‘Gwadar-bound’ Indian submarine chased away

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ISLAMABAD – An Indian submarine trying to enter Pakistan’s territorial waters, apparently aiming to reach Gwadar Port for spying, was driven away by the Pakistan Navy, it was learnt yesterday.

The incident comes as tensions between the nuclear-armed rivals continue to smoulder over unrest in the Indian-Occupied Kashmir, where the occupying forces in recent months have failed to reverse the surge in the freedom struggle despite worst-kind of atrocities against the civilian protesters.

A spokesman for the Pakistan Navy said in a statement yesterday the Indian Navy has deceitfully deployed its submarines against Pakistan with ulterior motives.

He said the unsuspecting submarine was detected and localised south of Pakistani coast on November 14. Thereafter, despite submarine’s desperate efforts to escape detection, it was continuously tracked by the Pakistan Navy fleet units and ‘pushed well clear of our waters’.

Interestingly, the submarine detection occurred just a couple of days before Pakistan and China started naval exercises in the Arabian Sea this Thursday.

Vice Admiral (r) Tasneem Ahmed, a leading defence analyst, said the German-made nuclear-powered underwater naval vessel apparently trying to reach Gwadar Port with ulterior designs was detected through aerial surveillance.

The strategic port is part of the $46 billion China-Pakistan Economic Corridor (CPEC) which was officially opened on Sunday amid funfair.

Tasneem said New Delhi was opposed to CPEC project and was trying its best to fail this regional corridor which is going to benefit most Pakistan and China – the two neighbours India considers its top enemies.

Indian navy spokesman Captain DK Sharma denied the Pakistani claim, saying it was “all blatant lies”. “We categorically deny Pak media report that Indian submarine was detected by Pak Navy and blocked from entering Pakistani waters,” ANI quoted Sharma as saying.

The Pakistan Navy also released video footage and photographs of the Indian submarine.

“The submarine was detected 40 nautical miles off the Pakistani coast in international waters and our naval assets detected and forced it back to 65 nautical miles,” said Vice Admiral (r) Tasneem Ahmed was quoted as saying by a local news website.

“She was snorkelling, because she knew she had been detected. So there was no point of further exhausting the battery,” said Tasneem, who himself has been a submarine commander having the honour of sinking Indian Navy warship INS Khukri during the 1971 war.

Pakistan Navy spokesman in his statement noted that India has persistently embarked upon a series of provocative actions against Pakistan, including Indian army’s unending serious ceasefire violations along Line of Control and the Working Boundary.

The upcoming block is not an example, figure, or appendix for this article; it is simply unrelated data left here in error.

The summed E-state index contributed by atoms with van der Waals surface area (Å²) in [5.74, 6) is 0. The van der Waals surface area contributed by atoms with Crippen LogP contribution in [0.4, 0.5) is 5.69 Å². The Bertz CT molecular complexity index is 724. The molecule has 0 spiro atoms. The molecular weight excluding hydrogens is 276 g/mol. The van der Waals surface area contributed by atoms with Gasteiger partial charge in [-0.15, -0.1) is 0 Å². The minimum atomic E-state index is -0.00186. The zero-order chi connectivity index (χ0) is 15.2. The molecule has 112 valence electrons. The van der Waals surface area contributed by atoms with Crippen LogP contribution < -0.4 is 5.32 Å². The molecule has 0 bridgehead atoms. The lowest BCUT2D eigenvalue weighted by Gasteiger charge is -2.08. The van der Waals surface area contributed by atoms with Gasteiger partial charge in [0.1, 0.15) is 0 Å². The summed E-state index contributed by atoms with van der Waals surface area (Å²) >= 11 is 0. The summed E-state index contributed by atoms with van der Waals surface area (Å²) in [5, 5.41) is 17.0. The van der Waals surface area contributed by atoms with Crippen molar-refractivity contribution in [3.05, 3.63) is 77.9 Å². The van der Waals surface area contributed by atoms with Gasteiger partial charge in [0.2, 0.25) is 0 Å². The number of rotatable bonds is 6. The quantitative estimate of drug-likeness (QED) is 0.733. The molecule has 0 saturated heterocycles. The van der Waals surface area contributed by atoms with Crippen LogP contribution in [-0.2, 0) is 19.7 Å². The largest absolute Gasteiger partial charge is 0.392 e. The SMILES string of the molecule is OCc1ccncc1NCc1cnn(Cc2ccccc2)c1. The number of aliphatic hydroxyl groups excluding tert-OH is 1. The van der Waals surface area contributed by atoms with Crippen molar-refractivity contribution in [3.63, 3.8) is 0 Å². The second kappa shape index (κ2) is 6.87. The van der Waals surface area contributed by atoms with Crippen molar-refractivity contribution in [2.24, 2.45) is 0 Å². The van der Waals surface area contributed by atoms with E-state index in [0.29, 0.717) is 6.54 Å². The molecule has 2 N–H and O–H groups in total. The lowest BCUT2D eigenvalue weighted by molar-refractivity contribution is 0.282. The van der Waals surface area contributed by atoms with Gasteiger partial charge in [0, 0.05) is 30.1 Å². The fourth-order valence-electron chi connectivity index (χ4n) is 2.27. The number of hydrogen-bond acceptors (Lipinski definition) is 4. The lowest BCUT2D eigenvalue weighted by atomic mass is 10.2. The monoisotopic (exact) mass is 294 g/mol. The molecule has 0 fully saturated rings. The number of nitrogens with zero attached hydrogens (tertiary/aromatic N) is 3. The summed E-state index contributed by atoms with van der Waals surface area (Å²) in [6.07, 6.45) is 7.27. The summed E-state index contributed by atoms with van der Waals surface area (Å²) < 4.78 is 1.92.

The Indian navy has also deceitfully deployed its submarines against Pakistan with ulterior motives, he said, adding that it was part of Indian attempts to divert attention from the indigenous freedom movement in Occupied Kashmir.

The ceasefire violations, at LoC in Kashmir and the border near Sialkot, too are habitually denied by India, which would respond by blaming the Pakistani troops of initiating the exchange of fire.

The spokesman said the naval force of the country has once again proved its vigilance and operational competence by detecting and blocking the Indian submarine. The PN, he said, continues to maintain a high level of preparedness and vigil to guard sea frontiers.

“This thriving encounter of detecting Indian Navy submarine at high seas and its continued surveillance not only speaks very high of Pakistan Navy’s anti-submarine warfare capability but also reflects the commitment and resolve to defend sea frontiers of Pakistan,” he said.

According to Commodore Mirza Foad Amin Baig, commander of the 18th Destroyer Squadron, the naval exercises of Pakistan and China started on Thursday and would continue until November 21.

They would cover a wide spectrum of maritime and naval operations by ships, helicopters, maritime patrol aircraft, joint boarding operations by special forces, air defence exercises, communication drills and joint maneuvers by ships, Baig added.

Captain Chi Qingtao, flotilla commander of the Chinese Navy, said bilateral exercises would further refine operational capabilities of both navies, and were significant given the backdrop of the CPEC.

The 2,000km corridor aims to connect China with Pakistan’s southwestern Gwadar port through a network of roads, railways and pipelines to transport cargo, oil and gas. This will provide the shortest route to Chinese cargo destined for the Middle East, Central Asia and Africa.

India has been trying to fan insurgency in Pakistan’s Balochistan province, where Gwadar Port is located. India’s RAW has been funding and training separatists and sectarian outfits with the assistance of Afghanistan’s intelligence agency to keep the CPEC route insecure with the ultimate aim to fail this mega project.

In the past, Chinese workers have been attacked, killed and kidnapped in southwestern and northwestern Pakistan, including near the Gwadar Port by Baloch separatists and Taliban-affiliated armed extremists.

The Pakistani army has created a 10,000-strong force to provide protection to hundreds of Chinese workers, technicians and experts associated with the economic corridor. The new force, formed on the special request of the Chinese president, will comprise nine army battalions and six wings of the paramilitary forces.

China is already Pakistan’s largest trade and defense partner.